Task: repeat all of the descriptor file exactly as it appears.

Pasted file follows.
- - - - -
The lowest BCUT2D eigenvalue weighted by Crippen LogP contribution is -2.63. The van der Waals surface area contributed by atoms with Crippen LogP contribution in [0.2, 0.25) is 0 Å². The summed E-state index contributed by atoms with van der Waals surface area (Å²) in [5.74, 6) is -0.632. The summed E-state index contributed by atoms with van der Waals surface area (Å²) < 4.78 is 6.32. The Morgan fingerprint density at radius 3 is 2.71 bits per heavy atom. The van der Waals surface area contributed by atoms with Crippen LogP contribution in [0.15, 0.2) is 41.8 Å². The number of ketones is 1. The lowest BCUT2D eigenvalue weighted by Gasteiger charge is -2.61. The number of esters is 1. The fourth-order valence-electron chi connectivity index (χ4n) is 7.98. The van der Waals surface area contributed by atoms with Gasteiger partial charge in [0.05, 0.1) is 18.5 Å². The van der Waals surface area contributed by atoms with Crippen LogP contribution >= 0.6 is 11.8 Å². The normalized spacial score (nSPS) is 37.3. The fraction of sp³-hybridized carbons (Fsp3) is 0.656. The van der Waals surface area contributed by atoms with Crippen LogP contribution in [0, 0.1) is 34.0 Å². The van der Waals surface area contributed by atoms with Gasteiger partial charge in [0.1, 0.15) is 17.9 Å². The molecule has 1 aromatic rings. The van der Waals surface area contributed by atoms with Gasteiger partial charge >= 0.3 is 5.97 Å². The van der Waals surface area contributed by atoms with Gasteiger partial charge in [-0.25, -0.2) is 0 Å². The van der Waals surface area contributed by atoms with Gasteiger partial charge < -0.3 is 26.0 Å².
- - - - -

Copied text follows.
The lowest BCUT2D eigenvalue weighted by Crippen LogP contribution is -2.63. The van der Waals surface area contributed by atoms with Crippen LogP contribution in [0.2, 0.25) is 0 Å². The summed E-state index contributed by atoms with van der Waals surface area (Å²) in [5.74, 6) is -0.632. The summed E-state index contributed by atoms with van der Waals surface area (Å²) < 4.78 is 6.32. The Morgan fingerprint density at radius 3 is 2.71 bits per heavy atom. The van der Waals surface area contributed by atoms with Crippen LogP contribution in [0.15, 0.2) is 41.8 Å². The number of ketones is 1. The lowest BCUT2D eigenvalue weighted by Gasteiger charge is -2.61. The number of esters is 1. The fourth-order valence-electron chi connectivity index (χ4n) is 7.98. The van der Waals surface area contributed by atoms with Gasteiger partial charge in [0.05, 0.1) is 18.5 Å². The van der Waals surface area contributed by atoms with Crippen LogP contribution >= 0.6 is 11.8 Å². The normalized spacial score (nSPS) is 37.3. The fraction of sp³-hybridized carbons (Fsp3) is 0.656. The van der Waals surface area contributed by atoms with Crippen LogP contribution in [0, 0.1) is 34.0 Å². The van der Waals surface area contributed by atoms with Gasteiger partial charge in [0.1, 0.15) is 17.9 Å². The molecule has 1 aromatic rings. The van der Waals surface area contributed by atoms with Gasteiger partial charge >= 0.3 is 5.97 Å². The van der Waals surface area contributed by atoms with Gasteiger partial charge in [-0.25, -0.2) is 0 Å². The van der Waals surface area contributed by atoms with Gasteiger partial charge < -0.3 is 26.0 Å².